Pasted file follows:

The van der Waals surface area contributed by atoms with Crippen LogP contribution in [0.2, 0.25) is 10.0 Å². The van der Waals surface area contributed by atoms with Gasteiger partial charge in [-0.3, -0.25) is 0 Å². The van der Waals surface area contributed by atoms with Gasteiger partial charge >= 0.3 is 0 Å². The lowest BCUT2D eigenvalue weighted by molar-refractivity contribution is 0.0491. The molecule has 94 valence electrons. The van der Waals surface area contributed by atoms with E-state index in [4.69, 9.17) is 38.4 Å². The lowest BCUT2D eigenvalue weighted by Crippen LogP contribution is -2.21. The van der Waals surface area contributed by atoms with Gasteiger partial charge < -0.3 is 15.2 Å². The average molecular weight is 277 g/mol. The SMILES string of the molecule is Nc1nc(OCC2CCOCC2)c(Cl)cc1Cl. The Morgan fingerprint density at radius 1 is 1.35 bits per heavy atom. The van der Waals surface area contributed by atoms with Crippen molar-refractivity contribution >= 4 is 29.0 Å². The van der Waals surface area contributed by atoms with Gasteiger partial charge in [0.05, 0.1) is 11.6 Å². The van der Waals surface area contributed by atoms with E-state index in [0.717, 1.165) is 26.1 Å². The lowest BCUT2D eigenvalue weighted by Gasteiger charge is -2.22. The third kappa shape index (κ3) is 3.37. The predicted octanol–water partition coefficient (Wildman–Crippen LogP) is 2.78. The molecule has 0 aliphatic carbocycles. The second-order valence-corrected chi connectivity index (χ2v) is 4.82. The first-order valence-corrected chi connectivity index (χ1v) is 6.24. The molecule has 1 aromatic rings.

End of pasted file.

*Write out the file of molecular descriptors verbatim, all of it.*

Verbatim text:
The van der Waals surface area contributed by atoms with Crippen LogP contribution in [0.2, 0.25) is 10.0 Å². The van der Waals surface area contributed by atoms with Gasteiger partial charge in [-0.3, -0.25) is 0 Å². The van der Waals surface area contributed by atoms with Gasteiger partial charge >= 0.3 is 0 Å². The lowest BCUT2D eigenvalue weighted by molar-refractivity contribution is 0.0491. The molecule has 94 valence electrons. The van der Waals surface area contributed by atoms with E-state index in [4.69, 9.17) is 38.4 Å². The lowest BCUT2D eigenvalue weighted by Crippen LogP contribution is -2.21. The van der Waals surface area contributed by atoms with Gasteiger partial charge < -0.3 is 15.2 Å². The average molecular weight is 277 g/mol. The SMILES string of the molecule is Nc1nc(OCC2CCOCC2)c(Cl)cc1Cl. The Morgan fingerprint density at radius 1 is 1.35 bits per heavy atom. The van der Waals surface area contributed by atoms with Crippen molar-refractivity contribution >= 4 is 29.0 Å². The van der Waals surface area contributed by atoms with Gasteiger partial charge in [0.05, 0.1) is 11.6 Å². The van der Waals surface area contributed by atoms with E-state index in [0.717, 1.165) is 26.1 Å². The lowest BCUT2D eigenvalue weighted by Gasteiger charge is -2.22. The third kappa shape index (κ3) is 3.37. The predicted octanol–water partition coefficient (Wildman–Crippen LogP) is 2.78. The molecule has 0 aliphatic carbocycles. The second-order valence-corrected chi connectivity index (χ2v) is 4.82. The first-order valence-corrected chi connectivity index (χ1v) is 6.24. The molecule has 1 aromatic rings.